Future of PARCC in NJ Remains Unclear


ESSEX COUNTY AREA, NJ - As the first week of PARCC testing winds down, the future of the controversial standardized test in New Jersey education remains very much in question.

The PARCC (Partnership for Assessment of Readiness for College and Careers) test is a standardized test that is aligned to the Common Core Standards first adopted by New Jersey in 2011. It ostensibly a more thorough and rigorous type of examination than previous statewide tests, such as the NJ ASK.

According to its official website, the PARCC test gives teachers, administrators and parents data that can determine “whether students are on track in their learning and for success after high school.”

Sign Up for E-News

Parent and education groups have criticized the PARCC test for containing overly difficult and ambiguous questions, for detracting from regular instructional time and for putting undue pressure on students. The rollout and implementation of the test has also come under fire, as has the plan to use the data for teacher evaluation and student placement.

While there are implementation and technological issues specific to PARCC, concern over standardized testing and the prospect of over-testing in general have also been prevalent on parent Facebook groups including Livingston Opts Out, Opt Out NJ, Fairfield NJ Cares About Our SchoolsOpt Out Essex County, Opt Out NJ - Choose2Refuse, and more.

In February, the state General Assembly voted resoundingly (63 to 7) to delay using data from the tests in student and teacher evaluations until at least the 2018-19 school year. The bill must still be passed in the state Senate; the current plan is to implement evaluations starting in the 2015-16 school year.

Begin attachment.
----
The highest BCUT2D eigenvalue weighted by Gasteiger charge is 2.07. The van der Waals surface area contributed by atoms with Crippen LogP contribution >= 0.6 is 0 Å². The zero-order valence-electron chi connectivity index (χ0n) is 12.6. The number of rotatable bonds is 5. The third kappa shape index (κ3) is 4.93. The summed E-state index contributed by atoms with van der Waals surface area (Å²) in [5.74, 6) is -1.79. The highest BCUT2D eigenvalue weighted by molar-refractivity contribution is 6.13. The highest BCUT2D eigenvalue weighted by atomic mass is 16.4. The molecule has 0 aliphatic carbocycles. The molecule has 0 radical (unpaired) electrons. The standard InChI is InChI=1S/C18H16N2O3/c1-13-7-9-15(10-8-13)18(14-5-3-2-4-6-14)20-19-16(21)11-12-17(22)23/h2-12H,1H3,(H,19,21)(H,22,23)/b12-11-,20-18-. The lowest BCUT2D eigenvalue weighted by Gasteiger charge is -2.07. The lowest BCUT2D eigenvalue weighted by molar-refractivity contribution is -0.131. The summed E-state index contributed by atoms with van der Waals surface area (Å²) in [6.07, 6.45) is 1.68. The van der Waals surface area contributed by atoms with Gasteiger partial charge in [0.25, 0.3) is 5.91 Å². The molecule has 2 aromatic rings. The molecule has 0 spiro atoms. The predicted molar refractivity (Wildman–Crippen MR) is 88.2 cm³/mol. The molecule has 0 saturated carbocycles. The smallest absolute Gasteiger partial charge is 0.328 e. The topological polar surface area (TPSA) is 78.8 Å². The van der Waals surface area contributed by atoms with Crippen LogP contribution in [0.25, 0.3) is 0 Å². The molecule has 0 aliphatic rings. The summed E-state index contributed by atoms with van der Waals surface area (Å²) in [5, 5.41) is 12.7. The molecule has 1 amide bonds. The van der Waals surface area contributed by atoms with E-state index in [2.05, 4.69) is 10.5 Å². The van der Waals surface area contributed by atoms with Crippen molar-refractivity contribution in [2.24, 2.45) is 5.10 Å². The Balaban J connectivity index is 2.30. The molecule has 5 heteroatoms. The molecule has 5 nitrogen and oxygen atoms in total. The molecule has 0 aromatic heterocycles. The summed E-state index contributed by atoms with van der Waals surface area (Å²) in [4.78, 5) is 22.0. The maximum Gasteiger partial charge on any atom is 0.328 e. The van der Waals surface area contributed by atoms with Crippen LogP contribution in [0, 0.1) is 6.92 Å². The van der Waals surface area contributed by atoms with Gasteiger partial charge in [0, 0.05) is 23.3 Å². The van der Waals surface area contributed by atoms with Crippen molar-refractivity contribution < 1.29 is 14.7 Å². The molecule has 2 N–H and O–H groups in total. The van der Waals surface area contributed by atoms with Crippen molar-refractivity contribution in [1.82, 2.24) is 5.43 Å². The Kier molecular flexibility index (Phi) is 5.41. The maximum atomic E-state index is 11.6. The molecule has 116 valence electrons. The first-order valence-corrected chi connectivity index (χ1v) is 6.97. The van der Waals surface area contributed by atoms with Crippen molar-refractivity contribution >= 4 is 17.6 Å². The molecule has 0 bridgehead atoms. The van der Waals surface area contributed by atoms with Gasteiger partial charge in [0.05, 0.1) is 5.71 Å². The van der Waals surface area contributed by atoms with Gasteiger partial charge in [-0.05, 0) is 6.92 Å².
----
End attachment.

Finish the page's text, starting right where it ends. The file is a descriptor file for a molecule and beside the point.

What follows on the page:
Several area administrators expressed support for the measure put forth by the assembly.

Livingston Public Schools Interim Superintendent Jim O’Neill released a statement saying that using PARCC test results for even a partial evaluation of teachers would be educationally unsound and detrimental to the efforts of teachers and the instruction of students.

“To take this untested and unproven test and to use it to help evaluate teachers is not only a terrible disservice to the complexity of teaching but is an entirely inappropriate use of test results,” O’Neill said. “The key characteristics of great teachers are humanity, motivation, integrity, innovation, creativity, promoting self-learning; none of which is measured by the PARCC test.”

The Livingston Board of Education also passed a resolution that encouraged the state government and Department of Education to reconsider the implementation and organization of the test. The resolution also stated that the PARCC in its current form will not be used for teacher evaluation and student placement.